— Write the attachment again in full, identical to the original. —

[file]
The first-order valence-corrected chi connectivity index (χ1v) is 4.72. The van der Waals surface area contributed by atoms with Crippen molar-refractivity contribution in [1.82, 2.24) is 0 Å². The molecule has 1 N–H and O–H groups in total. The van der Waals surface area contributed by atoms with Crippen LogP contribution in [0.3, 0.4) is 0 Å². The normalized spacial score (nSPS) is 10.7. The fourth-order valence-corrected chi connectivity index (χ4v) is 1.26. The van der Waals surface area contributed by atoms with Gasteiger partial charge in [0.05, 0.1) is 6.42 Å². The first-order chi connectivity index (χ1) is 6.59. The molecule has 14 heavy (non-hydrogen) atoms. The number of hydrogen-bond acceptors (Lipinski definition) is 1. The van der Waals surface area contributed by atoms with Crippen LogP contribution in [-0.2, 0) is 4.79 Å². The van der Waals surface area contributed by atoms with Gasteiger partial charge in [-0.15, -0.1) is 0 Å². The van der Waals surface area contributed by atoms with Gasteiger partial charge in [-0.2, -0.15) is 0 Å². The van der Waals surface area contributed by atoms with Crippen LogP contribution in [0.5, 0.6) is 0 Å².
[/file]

The first-order valence-corrected chi connectivity index (χ1v) is 4.72. The van der Waals surface area contributed by atoms with Crippen molar-refractivity contribution in [1.82, 2.24) is 0 Å². The molecule has 1 N–H and O–H groups in total. The van der Waals surface area contributed by atoms with Crippen LogP contribution in [0.3, 0.4) is 0 Å². The normalized spacial score (nSPS) is 10.7. The fourth-order valence-corrected chi connectivity index (χ4v) is 1.26. The van der Waals surface area contributed by atoms with Gasteiger partial charge in [0.05, 0.1) is 6.42 Å². The first-order chi connectivity index (χ1) is 6.59. The molecule has 14 heavy (non-hydrogen) atoms. The number of hydrogen-bond acceptors (Lipinski definition) is 1. The van der Waals surface area contributed by atoms with Crippen LogP contribution in [-0.2, 0) is 4.79 Å². The van der Waals surface area contributed by atoms with Gasteiger partial charge in [-0.15, -0.1) is 0 Å². The van der Waals surface area contributed by atoms with Gasteiger partial charge in [-0.2, -0.15) is 0 Å². The van der Waals surface area contributed by atoms with Crippen LogP contribution in [0.5, 0.6) is 0 Å².